ROYAL HOTEL SERVED BASQUES AND AFRICAN AMERICANS
Miriam B. Murphy
History Blazer, October 1996
Built in 1914 at 2522 Wall Avenue, Ogden, the Royal Hotel has filled a unique role in the city’s history. A modest three-story masonry building, the hotel originally provided housing for blue collar railroad workers and travelers. Shops, cafes, and offices filled the front spaces of the street floor, and modestly priced hotel rooms on the second and third floors accommodated the needs of local working men and minorities. The original owners were John H. Maitia and John Etcheverry. In 1935 Sam Maruri, a hotel tenant, acquired the Royal. He and his family, immigrants from Spain, catered to fellow Basques who worked for the sheep industry locally. For many years both the wool clip and lambs were shipped by wool buyers and meat packing houses from Ogden by rail.
After the Royal’s construction in 1914 the area around Union Station became a center
of commerce, entertainment, and lodging into the 1960s. Several other hotels were constructed around the same time, including the Healy and New Brigham hotels on Wall Avenue and the Marion, Windsor, and Helena hotels on 25th Street.
Directly behind the Royal Hotel a comparably sized brick structure was built sometime between 1920 and 1930. Its main purpose was for the playing of jai-alai, a very fast court game for two to four players who use a long basket strapped to the wrist to propel a ball against a wall. The Basque immigrants no doubt saw this game as an important part of their heritage. This building is the only known structure in the state built especially for jai-alai and one of few that embodies the culture of the state’s small Basque population. In the early 1940s large trucks took over the transportation of sheep, bypassing the Union Station area, and the hotel’s association with Basques came to an end.
On May 5, 1943, the Royal Hotel was sold to Leager V. Davis, an Ogden woman originally from Louisiana. She and her husband, Alonzo, wanted a place to accommodate members of the local African American community, primarily the porters and waiters working for the railroads. At that time there were few places where they could stay in Ogden because of segregation and the lack of equal housing opportunities. Other than the Porters and Waiters Club, the Royal was the only hotel designated for the black community. During World War II a basement room in the hotel served as an office for African American MPs.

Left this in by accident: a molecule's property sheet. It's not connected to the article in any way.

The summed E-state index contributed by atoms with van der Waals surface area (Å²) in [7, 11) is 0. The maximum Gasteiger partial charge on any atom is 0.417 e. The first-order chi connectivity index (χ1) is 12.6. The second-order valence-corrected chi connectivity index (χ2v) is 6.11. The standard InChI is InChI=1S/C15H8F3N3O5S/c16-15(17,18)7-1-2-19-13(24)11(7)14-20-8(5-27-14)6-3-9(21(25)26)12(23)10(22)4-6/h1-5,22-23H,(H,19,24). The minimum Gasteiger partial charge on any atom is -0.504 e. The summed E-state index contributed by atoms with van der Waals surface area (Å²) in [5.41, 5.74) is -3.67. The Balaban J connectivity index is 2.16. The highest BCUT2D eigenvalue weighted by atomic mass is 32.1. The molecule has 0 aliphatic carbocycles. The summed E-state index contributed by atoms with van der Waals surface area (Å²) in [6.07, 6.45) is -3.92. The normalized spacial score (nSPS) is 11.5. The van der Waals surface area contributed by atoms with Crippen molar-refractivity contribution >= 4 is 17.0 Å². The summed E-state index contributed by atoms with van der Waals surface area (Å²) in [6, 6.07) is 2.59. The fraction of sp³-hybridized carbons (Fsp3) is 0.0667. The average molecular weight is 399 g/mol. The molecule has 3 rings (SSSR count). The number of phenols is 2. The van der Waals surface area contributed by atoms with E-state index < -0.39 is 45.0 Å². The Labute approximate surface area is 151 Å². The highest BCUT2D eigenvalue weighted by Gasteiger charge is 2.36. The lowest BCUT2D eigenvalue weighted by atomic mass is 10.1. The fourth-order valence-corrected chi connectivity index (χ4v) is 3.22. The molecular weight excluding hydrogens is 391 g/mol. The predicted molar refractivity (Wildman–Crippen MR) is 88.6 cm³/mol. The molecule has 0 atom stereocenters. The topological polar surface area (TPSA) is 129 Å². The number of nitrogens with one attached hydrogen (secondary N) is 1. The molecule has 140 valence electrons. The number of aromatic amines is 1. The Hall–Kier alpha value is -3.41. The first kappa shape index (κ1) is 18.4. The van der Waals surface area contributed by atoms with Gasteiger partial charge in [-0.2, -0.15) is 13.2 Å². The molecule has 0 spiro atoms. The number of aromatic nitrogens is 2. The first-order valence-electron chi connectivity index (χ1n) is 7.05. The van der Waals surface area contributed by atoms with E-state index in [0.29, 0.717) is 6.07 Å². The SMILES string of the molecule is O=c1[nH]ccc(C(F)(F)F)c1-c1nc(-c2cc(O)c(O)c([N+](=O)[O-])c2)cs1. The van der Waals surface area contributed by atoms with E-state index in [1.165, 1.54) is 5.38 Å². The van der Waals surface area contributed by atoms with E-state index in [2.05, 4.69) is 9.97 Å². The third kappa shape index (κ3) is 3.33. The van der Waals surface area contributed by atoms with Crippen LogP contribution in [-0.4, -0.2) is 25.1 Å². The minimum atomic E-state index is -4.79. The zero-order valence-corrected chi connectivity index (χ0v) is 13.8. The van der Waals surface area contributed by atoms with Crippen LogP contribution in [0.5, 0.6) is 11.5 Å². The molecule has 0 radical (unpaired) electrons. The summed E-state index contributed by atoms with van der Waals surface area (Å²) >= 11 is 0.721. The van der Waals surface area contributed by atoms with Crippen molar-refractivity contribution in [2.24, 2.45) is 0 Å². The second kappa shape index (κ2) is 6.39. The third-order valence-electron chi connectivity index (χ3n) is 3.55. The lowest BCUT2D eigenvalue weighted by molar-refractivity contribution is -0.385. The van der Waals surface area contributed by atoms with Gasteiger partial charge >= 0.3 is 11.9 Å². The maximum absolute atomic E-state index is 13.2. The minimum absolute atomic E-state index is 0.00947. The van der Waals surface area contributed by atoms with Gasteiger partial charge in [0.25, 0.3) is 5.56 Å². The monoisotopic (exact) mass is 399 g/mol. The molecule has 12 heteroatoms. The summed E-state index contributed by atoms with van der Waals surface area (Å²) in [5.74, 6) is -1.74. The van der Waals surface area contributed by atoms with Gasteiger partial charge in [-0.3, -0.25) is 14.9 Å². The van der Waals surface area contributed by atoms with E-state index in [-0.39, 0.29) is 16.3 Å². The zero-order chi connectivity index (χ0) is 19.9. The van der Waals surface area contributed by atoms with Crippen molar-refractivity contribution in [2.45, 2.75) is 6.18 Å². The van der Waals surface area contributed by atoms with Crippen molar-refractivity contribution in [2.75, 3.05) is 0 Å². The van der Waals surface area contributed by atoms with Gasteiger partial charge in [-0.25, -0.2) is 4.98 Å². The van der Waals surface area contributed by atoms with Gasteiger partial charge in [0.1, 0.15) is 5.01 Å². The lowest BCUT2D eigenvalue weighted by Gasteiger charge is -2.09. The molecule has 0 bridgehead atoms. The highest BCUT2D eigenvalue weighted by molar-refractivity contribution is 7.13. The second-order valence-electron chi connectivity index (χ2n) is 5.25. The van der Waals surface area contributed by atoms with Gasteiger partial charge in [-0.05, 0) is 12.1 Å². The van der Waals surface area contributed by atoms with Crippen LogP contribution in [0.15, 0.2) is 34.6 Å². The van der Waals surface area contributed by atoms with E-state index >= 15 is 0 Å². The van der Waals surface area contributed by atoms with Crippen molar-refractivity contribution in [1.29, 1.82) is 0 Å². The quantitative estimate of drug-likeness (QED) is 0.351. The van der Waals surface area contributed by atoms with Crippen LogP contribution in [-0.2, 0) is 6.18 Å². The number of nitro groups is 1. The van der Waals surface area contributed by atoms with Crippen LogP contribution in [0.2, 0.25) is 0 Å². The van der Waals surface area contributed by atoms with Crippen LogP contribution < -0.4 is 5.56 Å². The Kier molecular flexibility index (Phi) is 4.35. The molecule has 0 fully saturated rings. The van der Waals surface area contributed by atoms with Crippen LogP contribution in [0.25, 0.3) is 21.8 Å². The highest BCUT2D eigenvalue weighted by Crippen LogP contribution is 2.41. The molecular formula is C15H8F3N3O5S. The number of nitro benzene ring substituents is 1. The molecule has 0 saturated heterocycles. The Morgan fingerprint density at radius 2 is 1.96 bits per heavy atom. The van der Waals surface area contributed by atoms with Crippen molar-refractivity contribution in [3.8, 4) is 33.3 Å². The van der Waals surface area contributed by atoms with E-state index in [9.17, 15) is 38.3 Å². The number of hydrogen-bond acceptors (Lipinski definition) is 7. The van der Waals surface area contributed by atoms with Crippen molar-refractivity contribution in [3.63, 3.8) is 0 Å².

Leager Davis was very active in Ogden’s black community. During her ownership of the Royal she served on the Board of Directors of the YWCA and the Comprehensive Health Planning Commission and as head of the governor’s Anti-Discrimination Board.
She was also active in the Ogden Chapter of the NAACP, the United Fund, the League of Women Voters, and the Democratic Women’s Club. The Royal Hotel hosted the meetings of many of these community organizations. The NAACP named an achievement award in Davis’s honor. She died in 1973.
The Royal Hotel was recently rehabilitated by Kier Corporation, and the jai-alai building now serves as a parking area for apartment tenants. The Royal is part of the Lower 25th Street Historic District and is listed in the National Register of Historic Places.
Source: Nomination Form, Lower 25th Street Historic District, National Register files, Preservation Office, Utah Division of State History.